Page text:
The lack of playmakers was a popular criticism of the team earlier in the season. Does the ASU coach feel that the squad has found those proverbial game breakers? "Definitely. I don't think we will be able to ever go out there and make it look easy. I don't think that's in our makeup right now. We'll have to scratch, fight for everything we get. But the fact that our defense played steady through out, and it took our offense a while to find their groove, and now that we're able to run the ball, which sets up our play action game…Derek (Hagan) and Skyler have emerged as playmakers. Daryl (Lightfoot) and Matt (Miller) are picking up the slack. Other guys every week getting involved. This week it was Loren Wade with a career best day. I'm confident that we can play with all the teams left on our schedule. But I also know that if we revert back to not doing the little things right, then we'll be in a struggle each week."
Never bask too long in the glory of victory or extensively sulk in defeat, is a motto coach Koetter believes in. Therefore, the enjoyment over this win is a short-lived one. "With victories you learn your lesson and move on. Already this afternoon we started to break the ice on UCLA, and they're already worried about the problems UCLA posses for us." Having said that, the ASU coach claimed that any talk about post-season play at this point of the season, would be jumping the gun. "Going through the hype that we went through early in the year," said Koetter, "And then having a three game losing streak – when you talk about bowls or the end of the season, it's just very pre-mature for us. I don't think we have the type of team that can think like that. We said that to get a string going, we had to get the first one, and that was Oregon. We said we had to get a win on the road, and that was North Carolina. Now we have to get a Pac-10 on the road, and we have three of our next five Pac-10 games on the road. We just worried about UCLA now."
In last year's North Carolina game, quarterback Darin Durant gave the Sun Devils all they could handle. However, on Saturday he was surprisingly less dangerous than expected. "Looking back, there was something that came out in one of the (press) releases, and I was wondering if he was hurt worse than they showed. That was not the same player we played last year, and the player I've seen on film. I think we did a decent job of containing him, but I didn't think throwing or running that it was the same guy."
On the other hand, Koetter did give credit for his opponent's running attack. "They ran the ball on us better than I thought they would. I think that was their game plan. I think they were more patient with their run game than they have been all year. He (Durant) made a couple of runs on draw plays, and one scramble. I thought we always had someone there to contain him."
North Carolina's effectiveness on the ground forced ASU to often mix in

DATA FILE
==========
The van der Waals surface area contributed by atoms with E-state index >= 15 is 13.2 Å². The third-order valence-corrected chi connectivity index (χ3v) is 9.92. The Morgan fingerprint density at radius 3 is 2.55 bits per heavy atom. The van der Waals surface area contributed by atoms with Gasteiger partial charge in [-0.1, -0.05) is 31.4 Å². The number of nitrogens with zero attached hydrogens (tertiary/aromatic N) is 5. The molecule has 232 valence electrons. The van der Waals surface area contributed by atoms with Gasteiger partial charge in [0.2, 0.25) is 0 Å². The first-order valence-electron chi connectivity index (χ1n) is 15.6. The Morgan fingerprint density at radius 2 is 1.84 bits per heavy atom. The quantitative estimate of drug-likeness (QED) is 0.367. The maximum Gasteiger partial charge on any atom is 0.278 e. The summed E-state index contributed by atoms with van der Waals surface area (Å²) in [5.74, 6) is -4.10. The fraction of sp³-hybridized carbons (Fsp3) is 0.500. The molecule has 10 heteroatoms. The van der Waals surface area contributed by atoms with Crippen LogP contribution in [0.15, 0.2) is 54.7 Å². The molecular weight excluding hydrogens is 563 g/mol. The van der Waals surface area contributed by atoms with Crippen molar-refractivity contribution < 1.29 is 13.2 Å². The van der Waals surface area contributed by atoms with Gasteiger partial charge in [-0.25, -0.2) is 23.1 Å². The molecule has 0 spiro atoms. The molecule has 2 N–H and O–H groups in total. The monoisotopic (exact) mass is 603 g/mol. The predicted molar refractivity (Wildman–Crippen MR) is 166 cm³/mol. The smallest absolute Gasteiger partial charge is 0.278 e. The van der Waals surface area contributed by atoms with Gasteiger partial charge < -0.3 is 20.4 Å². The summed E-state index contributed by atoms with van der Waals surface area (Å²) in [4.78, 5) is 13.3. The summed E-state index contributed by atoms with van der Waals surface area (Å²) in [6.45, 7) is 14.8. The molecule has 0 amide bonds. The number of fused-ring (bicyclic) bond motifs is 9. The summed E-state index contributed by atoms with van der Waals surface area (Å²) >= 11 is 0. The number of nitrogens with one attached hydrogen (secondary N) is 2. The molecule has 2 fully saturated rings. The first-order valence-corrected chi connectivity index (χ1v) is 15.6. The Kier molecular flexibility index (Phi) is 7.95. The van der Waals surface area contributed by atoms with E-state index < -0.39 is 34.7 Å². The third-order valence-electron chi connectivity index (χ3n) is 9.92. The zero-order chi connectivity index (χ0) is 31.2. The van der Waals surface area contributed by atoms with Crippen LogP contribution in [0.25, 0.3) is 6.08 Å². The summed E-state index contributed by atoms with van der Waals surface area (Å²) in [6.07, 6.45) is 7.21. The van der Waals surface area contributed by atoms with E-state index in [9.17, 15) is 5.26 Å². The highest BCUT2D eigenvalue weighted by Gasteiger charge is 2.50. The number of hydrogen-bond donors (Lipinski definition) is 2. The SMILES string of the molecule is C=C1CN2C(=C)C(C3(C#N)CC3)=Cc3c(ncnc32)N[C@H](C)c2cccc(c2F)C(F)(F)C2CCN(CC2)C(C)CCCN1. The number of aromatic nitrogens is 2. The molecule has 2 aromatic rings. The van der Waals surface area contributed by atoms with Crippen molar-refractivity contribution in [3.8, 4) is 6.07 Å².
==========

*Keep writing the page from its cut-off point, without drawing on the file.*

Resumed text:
a 4-3 defensive alignment. Koetter said that this formation is becoming less of a surprise for his team's foes. "Against USC and Iowa we've been using the 4-3 against personnel groups where the opponent has a heavy run tendency. I think that one thing that maybe has caught up to us a little bit, we used the 4-3 a couple of time sin the past, and now we used it four weeks in a row – the surprise factor is gone. This is the first game where you can see that North Carolina was really planning, and we didn't catch them off-guard with that."
ASU did solid job in the time of possession category. Koetter stated that having a balanced offense is only one of the causes for that feat. "The fact that we're doing a lot better in third down the last couple of weeks... we've risen up from three weeks being 23% to being 35% on the year. About 43% is usually the magic number that leads the Pac-10. We're not where we need to be, but we have been over 50% for the last couple of weeks. The running game has helped. Just the fact that Andrew is trusting the receivers to make plays. That gives me the green light to let go of the rains and be less conservative. All those things contributed."
Kicker Jesse Ainsworth had a less than average outing, but Koetter isn't worried about the kicker's mental makeup following the game. "Jesse is a good competitor," he said. "He doesn't wear his emotions on his sleeve, so if he was shaken I couldn't tell by his face. He's a steady guy. He kicked the ball very well in practice last week. When that extra point was blocked – it was just a low kick. That guy barely jumps. The field goal he made before the half wasn't a thing of beauty but it counts. I try not to get inside a kicker's head too much, that's his job – just like Andrew Walter or Jason Shivers have a job. He did do a good job kicking off. We hope to get Jesse's rhythm back in practice."
It was naturally a cheerful plane right back to Tempe, and one which Koetter jokingly described as lasting only four minutes. The celebrations on the ride back home, were not long lasting. "Guys were tired. Right when we got on the plane it was pretty jovial. When we took off they started showing a movie, and they were watching the movie or falling asleep. In the last 20 minutes they woke up, and Jamar Williams was trying to lead the plane with a ‘Happy Birthday' for Coach Monachino and Kyle Caldwell. His voice cracked so bad everyone was laughing." Koetter added that during the flight he watched parts of the North Carolina game, as well as the UCLA games against Colorado and Oklahoma earlier in the season.